Investor Insight: A special section for professional investors focused on Japan

Back to Contents of Issue: July 2003

Selling to Seniors: The "Grey Panthers" duke it out with the rip-off artists in Japan's new growth market.

by Darrel Whitten

JUST FOR A MOMENT, let's optimistically assume that Japan is able to avoid a depression or a financial crisis. It then will have to face a population crunch. Somewhere around 2006, Japan's population will peak and begin to decline. By the year 2050, according to the latest Japanese government estimates, one-third of the population will be above retirement age, and the overall population will have dropped by 27 million people. The social and economic implications are enormous.

This looming demographic crunch has long been on the horizon. But now the negative effects of Japan's population crunch are beginning to emerge. Until recently, baby boomer households in Japan have supported consumption. Between 1980 and 2000, those born between 1941 and 1955 formed 7 million standard, nuclear households that spent an average of JPY4 million per year on consumption and collectively accounted for JPY28 trillion a year in personal consumption. In 1970, there were 2.34 million households headed by those aged between 35-39. But by the year 2000, this had decreased to 1.85 million.

The dramatic implications of demographic change are even affecting the behavior of young Japanese. They are increasingly boycotting their obligatory national pension payments. They also see that demographics are working against their future pension benefits. In 2002 there were 3.6 Japanese between 20 and 64 to support each person over age 65. By 2025, the ratio will fall to just 1.9. In other words, today's generation pays premiums to keep their retired elders in relative comfort, while they can expect far less when they retire.

For Japanese manufacturing corporations, a strong yen and relatively expensive labor are not the only factors driving them out of Japan. The country's top carmakers, Toyota, Honda and Nissan, haven't opened an assembly plant in Japan for over a decade and are shifting their focus to the US and Asia, where populations are expected to keep growing. Japanese video game maker Sega, facing a shrinking youth market at home, is putting more emphasis on sports games popular in the US.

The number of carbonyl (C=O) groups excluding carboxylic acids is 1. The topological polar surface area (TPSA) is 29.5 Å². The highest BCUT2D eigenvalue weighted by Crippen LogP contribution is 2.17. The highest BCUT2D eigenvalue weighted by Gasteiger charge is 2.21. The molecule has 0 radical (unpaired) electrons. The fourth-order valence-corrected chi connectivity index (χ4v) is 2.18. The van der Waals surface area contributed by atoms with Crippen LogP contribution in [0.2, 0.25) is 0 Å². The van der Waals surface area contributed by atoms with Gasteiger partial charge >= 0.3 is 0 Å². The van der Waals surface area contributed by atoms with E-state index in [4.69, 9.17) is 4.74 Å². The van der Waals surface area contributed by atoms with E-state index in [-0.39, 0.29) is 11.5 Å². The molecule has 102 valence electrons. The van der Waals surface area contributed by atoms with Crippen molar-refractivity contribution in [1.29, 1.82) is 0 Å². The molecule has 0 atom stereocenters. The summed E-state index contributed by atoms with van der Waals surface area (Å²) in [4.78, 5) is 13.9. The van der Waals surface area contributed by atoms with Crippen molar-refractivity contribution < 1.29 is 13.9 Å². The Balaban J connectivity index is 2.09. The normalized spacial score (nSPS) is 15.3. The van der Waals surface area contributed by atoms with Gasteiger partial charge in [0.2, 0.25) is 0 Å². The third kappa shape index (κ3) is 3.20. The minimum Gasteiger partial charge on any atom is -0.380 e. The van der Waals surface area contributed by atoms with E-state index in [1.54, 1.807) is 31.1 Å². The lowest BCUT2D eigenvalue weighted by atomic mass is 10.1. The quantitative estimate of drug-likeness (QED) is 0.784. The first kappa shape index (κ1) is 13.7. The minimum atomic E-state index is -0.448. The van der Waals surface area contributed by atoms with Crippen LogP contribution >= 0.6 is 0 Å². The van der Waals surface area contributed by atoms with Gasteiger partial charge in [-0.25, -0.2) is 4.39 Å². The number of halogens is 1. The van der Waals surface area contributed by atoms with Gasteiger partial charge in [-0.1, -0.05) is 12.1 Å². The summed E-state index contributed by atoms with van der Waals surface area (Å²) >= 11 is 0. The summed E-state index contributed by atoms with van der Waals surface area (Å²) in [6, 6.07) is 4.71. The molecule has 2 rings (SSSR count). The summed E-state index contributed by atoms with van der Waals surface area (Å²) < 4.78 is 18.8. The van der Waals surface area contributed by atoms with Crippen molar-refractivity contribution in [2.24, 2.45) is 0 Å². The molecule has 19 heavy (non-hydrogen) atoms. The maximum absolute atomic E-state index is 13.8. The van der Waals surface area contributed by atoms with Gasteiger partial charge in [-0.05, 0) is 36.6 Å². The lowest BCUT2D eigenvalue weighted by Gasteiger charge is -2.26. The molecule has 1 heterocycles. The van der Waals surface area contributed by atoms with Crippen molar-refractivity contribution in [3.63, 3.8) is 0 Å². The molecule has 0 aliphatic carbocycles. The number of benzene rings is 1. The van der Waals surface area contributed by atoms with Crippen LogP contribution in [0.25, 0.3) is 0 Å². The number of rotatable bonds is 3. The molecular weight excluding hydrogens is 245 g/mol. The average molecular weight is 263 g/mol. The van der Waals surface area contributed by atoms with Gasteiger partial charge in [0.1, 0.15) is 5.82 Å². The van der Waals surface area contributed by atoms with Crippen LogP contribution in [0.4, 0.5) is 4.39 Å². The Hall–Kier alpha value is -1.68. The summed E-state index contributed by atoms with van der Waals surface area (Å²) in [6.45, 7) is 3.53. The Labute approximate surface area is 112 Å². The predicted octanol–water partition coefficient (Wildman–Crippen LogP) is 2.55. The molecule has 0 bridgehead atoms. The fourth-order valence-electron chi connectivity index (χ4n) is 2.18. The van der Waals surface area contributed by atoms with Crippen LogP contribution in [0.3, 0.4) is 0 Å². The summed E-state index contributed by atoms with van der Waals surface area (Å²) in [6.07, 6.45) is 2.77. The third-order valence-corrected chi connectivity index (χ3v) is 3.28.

Population shifts and investments based on previously misguided projections about population growth have gotten railway companies in trouble. The "Tsukuba Express" (operated by the Shutoken Shin Toshi Tetsudo) between Tokyo's Akihabara and Ibaragi Prefecture is due to be completed in 2005. But passenger demand projections have already been revised down by 20 percent, meaning that projected revenues are already off the mark, making profitable operations all the more iffy even before railway services start. The bulk of funding for the venture is provided by three prefectures and the Tokyo metropolitan government, with 11 percent of total funds being supplied by private companies. The railway is being built at a cost of JPY1.5 trillion and was to have supported a network of new "bed town" communities similar to that of Tama New Town in western Tokyo. When first planned in 1991, projected demand in the first five years was to reach 580,000 people. This was first revised down to 380,000 and again to 290,000 people. The main reason for the downward revisions is adverse demographic trends that were not considered in the original planning. And this is not an isolated example. All 20 JR and private railway lines in the Osaka area have seen average traffic decline by 5 percent below 1975 levels.

A Silver Lining?
Projections have seniors spending nearly JPY11 trillion a year on new products, home care and home renovations to make their lives easier. Home care alone is becoming a JPY4 trillion business and is expected to double by 2010. Construction companies are doing a booming business modifying homes, and recent government guidelines will require 40 percent of new homes to be built with wheelchair-accessible hallways and elder-friendly fixtures. The "reformed homes" feature auto-flush toilets, home elevators and other "senior" amenities. Tokyo Electric Power Co. (Tepco) set up a subsidiary devoted to the elderly and is expanding staff. The result, Tokyo Living Service, offers two options: For JPY1,600 an hour, a helper will do shopping, laundry and chores; more comprehensive home help costs over JPY4,000 an hour.